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Young activists speak out against violence, abuse children

Enough is enough! This is the message that Kids Link will be advocating as they rally and speak out against vio­lence and abuse on children this Saturday. Kids Link is
16 Nov 2017 11:07
Young activists speak out against violence, abuse children
Sitting: Abigail Aguilar (left), and Timoci Mocebalavu, standing is Save the Children chief executive Iris McKenzie (right), with Save the Children child participation officer Iowane Nawaikula on November 15, 2017. Photo: Arishma Devi-Narayan

Enough is enough! This is the message that Kids Link will be advocating as they rally and speak out against vio­lence and abuse on children this Saturday.

Kids Link is an organisation linked with the Save the Children Fiji made up of young activists in their teens.

The whole day event will be held at St Joseph the Worker in Wain­ibuku, Nakasi, starting from 9am.

16-year-old Timoci Mocebalavu said it was high time that not only children knew about their rights but parents acknowledged it.

Hearing of the recent increase in the number of children abuse cases before the courts, Timoci said, he also witnessed children in his neighbourhood being abused and neglected by their parents.

“Many parents know the law on violence against children. They also are aware of children’s rights, but they choose to ignore the practice. This is rather unfor­tunate,” he said.

“We will be at Nakasi with an aim to bring families together and create awareness on family time and child rights.”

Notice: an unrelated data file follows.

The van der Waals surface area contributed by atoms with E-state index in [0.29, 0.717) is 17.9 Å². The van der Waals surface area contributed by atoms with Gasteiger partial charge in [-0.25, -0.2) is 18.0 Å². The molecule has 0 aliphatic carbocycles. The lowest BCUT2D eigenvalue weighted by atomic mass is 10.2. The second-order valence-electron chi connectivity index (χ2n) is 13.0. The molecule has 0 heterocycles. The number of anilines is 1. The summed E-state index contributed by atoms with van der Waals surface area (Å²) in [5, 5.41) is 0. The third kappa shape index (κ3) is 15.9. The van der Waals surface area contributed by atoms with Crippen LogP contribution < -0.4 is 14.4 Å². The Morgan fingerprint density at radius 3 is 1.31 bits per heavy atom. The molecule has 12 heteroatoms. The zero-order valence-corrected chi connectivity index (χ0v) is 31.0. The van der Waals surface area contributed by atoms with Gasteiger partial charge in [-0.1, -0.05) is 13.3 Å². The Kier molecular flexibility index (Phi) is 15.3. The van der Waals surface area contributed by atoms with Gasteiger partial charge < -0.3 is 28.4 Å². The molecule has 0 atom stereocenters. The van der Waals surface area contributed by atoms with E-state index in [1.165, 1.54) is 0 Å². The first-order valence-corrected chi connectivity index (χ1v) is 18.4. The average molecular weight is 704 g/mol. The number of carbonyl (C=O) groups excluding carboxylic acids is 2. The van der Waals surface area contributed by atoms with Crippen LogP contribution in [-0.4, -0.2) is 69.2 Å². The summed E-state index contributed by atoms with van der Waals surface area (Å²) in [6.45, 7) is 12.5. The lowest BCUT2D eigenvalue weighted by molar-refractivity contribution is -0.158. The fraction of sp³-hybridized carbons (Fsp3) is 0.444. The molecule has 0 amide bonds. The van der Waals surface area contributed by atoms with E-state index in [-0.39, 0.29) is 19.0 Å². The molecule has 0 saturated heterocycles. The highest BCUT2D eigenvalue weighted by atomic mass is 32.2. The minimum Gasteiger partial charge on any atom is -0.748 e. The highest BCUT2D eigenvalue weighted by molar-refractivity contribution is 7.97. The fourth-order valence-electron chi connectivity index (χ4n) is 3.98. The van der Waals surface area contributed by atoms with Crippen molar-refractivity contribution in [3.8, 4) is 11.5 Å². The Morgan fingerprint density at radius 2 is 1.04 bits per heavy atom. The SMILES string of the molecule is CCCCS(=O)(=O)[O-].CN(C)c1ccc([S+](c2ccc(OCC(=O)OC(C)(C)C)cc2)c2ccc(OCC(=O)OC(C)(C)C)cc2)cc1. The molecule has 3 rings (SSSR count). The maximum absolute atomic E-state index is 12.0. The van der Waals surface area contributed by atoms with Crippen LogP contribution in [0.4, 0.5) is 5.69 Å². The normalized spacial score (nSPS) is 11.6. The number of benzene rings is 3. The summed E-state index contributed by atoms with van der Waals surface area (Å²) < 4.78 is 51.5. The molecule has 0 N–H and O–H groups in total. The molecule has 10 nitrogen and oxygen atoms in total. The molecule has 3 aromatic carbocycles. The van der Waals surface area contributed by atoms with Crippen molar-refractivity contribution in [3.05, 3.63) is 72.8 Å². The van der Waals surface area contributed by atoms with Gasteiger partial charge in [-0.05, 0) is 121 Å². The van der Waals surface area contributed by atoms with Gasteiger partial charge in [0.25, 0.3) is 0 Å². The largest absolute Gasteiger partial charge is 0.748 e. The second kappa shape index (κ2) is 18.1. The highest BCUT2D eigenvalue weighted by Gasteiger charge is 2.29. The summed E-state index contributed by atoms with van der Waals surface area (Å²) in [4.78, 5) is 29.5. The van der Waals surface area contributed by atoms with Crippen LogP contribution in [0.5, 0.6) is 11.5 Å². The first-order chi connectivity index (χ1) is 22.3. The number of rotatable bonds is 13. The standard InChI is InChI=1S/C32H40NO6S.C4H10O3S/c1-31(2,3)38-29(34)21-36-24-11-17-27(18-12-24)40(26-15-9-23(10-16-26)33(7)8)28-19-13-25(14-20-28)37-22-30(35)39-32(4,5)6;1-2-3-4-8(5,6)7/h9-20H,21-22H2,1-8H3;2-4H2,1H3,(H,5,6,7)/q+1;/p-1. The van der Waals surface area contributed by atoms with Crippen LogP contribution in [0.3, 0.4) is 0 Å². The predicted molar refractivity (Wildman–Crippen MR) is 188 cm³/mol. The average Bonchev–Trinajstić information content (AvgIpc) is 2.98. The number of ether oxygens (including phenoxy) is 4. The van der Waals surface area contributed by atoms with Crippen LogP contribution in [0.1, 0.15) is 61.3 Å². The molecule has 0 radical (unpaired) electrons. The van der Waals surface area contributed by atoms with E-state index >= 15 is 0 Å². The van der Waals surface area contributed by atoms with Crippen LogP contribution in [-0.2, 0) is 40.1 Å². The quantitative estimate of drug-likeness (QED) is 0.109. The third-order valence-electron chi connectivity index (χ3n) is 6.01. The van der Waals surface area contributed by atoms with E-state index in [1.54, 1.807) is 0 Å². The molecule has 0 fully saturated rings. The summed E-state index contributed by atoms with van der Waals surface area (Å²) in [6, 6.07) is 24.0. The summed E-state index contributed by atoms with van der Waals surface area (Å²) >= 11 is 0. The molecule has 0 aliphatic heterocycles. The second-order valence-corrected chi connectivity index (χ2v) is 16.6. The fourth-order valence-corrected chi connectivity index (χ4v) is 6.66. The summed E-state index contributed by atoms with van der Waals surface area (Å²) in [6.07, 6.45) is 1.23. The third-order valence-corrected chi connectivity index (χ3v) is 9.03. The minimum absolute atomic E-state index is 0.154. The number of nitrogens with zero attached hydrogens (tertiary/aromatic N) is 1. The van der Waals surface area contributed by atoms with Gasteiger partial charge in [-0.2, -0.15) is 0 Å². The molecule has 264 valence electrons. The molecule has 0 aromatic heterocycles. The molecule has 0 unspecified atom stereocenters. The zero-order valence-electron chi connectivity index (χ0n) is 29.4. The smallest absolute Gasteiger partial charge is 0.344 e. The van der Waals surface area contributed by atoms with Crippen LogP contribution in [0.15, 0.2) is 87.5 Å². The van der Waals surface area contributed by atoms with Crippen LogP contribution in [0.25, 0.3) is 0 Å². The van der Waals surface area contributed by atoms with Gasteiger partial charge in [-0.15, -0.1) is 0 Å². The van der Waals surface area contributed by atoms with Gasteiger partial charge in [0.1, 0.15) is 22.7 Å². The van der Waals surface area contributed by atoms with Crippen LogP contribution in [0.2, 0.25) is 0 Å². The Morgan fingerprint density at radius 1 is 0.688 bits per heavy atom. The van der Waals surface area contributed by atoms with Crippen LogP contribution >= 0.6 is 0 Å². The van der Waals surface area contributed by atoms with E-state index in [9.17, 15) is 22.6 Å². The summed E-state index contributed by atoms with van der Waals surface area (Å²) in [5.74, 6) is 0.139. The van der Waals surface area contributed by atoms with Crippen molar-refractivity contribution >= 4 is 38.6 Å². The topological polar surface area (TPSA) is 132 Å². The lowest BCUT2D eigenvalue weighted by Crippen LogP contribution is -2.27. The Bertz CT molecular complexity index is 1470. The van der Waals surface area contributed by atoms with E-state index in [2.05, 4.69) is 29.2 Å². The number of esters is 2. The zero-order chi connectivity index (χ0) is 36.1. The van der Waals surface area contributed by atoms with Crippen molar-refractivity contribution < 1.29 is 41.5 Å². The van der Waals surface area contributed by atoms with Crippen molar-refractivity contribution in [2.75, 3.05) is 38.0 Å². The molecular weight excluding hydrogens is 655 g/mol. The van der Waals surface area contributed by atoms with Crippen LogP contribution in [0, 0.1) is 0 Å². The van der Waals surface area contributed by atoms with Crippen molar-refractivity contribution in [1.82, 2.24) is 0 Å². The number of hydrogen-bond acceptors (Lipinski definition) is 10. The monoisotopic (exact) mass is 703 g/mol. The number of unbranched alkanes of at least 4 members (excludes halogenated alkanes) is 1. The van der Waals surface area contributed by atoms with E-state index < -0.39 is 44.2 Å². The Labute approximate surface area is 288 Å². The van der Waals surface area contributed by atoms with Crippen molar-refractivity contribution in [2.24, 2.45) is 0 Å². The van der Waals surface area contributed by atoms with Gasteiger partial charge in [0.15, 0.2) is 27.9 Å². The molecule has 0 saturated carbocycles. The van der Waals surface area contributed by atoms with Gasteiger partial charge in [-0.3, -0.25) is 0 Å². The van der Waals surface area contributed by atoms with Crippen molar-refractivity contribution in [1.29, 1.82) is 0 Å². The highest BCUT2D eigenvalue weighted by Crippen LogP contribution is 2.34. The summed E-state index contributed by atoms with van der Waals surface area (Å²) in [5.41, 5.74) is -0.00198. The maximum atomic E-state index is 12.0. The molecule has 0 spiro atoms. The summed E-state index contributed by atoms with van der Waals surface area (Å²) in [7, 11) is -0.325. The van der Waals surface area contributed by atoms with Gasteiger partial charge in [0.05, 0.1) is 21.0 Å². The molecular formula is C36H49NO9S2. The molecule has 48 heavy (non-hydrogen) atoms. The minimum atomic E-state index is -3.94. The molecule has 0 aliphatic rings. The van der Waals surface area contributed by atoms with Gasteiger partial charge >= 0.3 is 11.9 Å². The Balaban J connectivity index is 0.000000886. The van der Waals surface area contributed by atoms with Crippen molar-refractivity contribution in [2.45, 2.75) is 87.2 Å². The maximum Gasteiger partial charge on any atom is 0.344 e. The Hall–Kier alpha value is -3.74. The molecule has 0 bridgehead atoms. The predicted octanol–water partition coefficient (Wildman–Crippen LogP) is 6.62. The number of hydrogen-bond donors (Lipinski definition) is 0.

16-year-old Abigail Aguilar said: “Because we are children some parents don’t think that our rights are important to us.”

Why Nasinu?

Save the Children Fiji chief ex­ecutive Iris McKenzie said Nas­inu had been recently identified by the Department of Social Wel­fare as the hotspot area where a high number of children were be­ing abused.

Therefore, Save the Children conducted a Positive Discipline and Everyday Training with the single mothers at Wainibuku who revealed that their stress levels led them to hurt their children.

Ms McKenzie said through the programme the mothers were told how to deal with their chil­dren without physically and emo­tionally hurting them.

“Many years ago, we would not hear about cases of child abuse, but now we do and this is good because children are becoming aware of the wrong that is being done to them,” Ms McKenzie said.

Edited by Ranoba Baoa

Feedback: arishma.narayan@fijisun.com.fj

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